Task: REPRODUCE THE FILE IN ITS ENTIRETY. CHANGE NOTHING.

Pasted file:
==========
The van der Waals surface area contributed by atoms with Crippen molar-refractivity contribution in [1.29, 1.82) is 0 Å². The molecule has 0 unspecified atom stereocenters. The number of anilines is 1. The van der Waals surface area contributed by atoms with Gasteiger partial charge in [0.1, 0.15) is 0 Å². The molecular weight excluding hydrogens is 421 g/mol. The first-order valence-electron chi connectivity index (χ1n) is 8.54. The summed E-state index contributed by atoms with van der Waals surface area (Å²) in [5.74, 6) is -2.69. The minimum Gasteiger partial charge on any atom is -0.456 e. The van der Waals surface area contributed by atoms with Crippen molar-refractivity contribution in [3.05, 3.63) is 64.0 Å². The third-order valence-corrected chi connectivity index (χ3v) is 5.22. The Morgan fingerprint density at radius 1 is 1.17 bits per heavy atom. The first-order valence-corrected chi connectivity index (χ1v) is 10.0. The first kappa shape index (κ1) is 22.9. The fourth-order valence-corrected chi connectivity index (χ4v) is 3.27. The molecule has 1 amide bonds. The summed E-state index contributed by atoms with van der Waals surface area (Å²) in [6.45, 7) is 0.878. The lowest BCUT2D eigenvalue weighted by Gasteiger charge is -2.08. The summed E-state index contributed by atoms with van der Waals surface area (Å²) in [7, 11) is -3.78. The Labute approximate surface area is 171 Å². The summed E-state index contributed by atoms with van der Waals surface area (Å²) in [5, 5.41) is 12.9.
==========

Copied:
The van der Waals surface area contributed by atoms with Crippen molar-refractivity contribution in [1.29, 1.82) is 0 Å². The molecule has 0 unspecified atom stereocenters. The number of anilines is 1. The van der Waals surface area contributed by atoms with Gasteiger partial charge in [0.1, 0.15) is 0 Å². The molecular weight excluding hydrogens is 421 g/mol. The first-order valence-electron chi connectivity index (χ1n) is 8.54. The summed E-state index contributed by atoms with van der Waals surface area (Å²) in [5.74, 6) is -2.69. The minimum Gasteiger partial charge on any atom is -0.456 e. The van der Waals surface area contributed by atoms with Crippen molar-refractivity contribution in [3.05, 3.63) is 64.0 Å². The third-order valence-corrected chi connectivity index (χ3v) is 5.22. The Morgan fingerprint density at radius 1 is 1.17 bits per heavy atom. The first-order valence-corrected chi connectivity index (χ1v) is 10.0. The first kappa shape index (κ1) is 22.9. The fourth-order valence-corrected chi connectivity index (χ4v) is 3.27. The molecule has 1 amide bonds. The summed E-state index contributed by atoms with van der Waals surface area (Å²) in [6.45, 7) is 0.878. The lowest BCUT2D eigenvalue weighted by Gasteiger charge is -2.08. The summed E-state index contributed by atoms with van der Waals surface area (Å²) in [7, 11) is -3.78. The Labute approximate surface area is 171 Å². The summed E-state index contributed by atoms with van der Waals surface area (Å²) in [5, 5.41) is 12.9.